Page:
By Betsy Prueter
A recent paper published by the American Enterprise Institute (AEI) argues for greater accountability for colleges and universities that receive federal funds. The report also pushes for a more “transparent higher education market” where consumers (students and their families) “reward good schools” and “punish bad ones” by acting on information such as graduation rates and future earnings.
The report details a number of ways to improve quality assurance at Title IV institutions:
- Hold colleges accountable for former students’ progress on loan repayment rather than focusing on default rates (which, due to forbearances and income based repayment plans may not tell a complete story).
- If repayment information were made available, it could help students and families make decisions about where to attend college.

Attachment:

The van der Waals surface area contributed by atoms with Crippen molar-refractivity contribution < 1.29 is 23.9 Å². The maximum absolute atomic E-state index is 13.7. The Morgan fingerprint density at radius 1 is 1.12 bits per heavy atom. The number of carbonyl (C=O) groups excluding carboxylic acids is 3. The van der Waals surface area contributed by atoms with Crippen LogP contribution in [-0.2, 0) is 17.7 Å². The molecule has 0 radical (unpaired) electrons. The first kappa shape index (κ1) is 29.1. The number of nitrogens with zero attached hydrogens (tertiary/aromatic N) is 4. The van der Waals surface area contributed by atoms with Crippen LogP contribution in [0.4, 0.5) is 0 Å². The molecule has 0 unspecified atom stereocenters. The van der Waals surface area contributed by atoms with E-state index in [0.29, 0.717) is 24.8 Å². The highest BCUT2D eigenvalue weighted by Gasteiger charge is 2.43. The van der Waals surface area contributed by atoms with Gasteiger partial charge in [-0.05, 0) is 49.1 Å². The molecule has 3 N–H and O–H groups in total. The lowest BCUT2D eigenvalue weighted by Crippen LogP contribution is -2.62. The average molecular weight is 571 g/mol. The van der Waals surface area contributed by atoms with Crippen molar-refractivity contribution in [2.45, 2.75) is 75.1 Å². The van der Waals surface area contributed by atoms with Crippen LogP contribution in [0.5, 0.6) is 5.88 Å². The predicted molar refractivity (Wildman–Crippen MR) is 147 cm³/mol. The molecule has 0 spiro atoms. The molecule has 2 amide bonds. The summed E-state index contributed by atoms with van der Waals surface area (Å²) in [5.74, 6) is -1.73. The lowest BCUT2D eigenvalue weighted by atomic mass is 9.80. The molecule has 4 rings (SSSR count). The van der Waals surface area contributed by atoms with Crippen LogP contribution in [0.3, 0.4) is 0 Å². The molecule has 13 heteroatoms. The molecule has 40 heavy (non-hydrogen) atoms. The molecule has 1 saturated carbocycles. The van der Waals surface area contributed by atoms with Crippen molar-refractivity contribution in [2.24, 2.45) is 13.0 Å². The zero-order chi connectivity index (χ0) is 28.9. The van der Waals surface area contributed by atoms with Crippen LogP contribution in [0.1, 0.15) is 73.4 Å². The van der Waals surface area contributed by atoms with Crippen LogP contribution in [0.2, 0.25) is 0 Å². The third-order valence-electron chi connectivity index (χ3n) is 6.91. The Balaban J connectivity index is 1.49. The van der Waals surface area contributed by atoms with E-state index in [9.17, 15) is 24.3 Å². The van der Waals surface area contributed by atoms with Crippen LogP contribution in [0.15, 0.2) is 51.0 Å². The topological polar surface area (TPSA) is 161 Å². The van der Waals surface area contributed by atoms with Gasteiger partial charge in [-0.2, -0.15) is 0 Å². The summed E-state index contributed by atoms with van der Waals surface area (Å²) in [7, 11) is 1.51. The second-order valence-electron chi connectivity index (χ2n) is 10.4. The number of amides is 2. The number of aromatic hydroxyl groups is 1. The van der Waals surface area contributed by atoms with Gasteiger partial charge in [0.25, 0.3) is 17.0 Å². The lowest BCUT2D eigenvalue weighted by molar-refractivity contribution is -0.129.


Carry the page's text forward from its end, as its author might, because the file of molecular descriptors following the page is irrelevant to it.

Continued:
- Establish a risk-sharing system that ensures colleges have “skin in the game:” Hold institutions financially responsible for a share of their former students’ loan defaults.
- Balance risk-sharing by providing incentives (monetary bonuses) to schools for every Pell student they graduate.
- Reshape the accreditation system to improve access to consumer information. This would entail:
- Allowing new entities, such as professional associations or employers, to accredit institutions and programs as an alternative to the current accreditors.
- Allowing new authorizers to grant different tiers of access to federal student aid.
- Implementing a risk-sharing mechanism for new accreditors so they have a more direct stake in student outcomes (e.g. the new accreditors would be held financially responsible for a share of the delinquent loans at the institutions they monitor).
- Improve the federal government’s data collecting and publishing efforts so that consumers can more readily use information in their decisions on where to go to college.
- Data should include graduates’ earnings (disaggregated by field), enrollment rates of students who have received financial aid and graduation rates.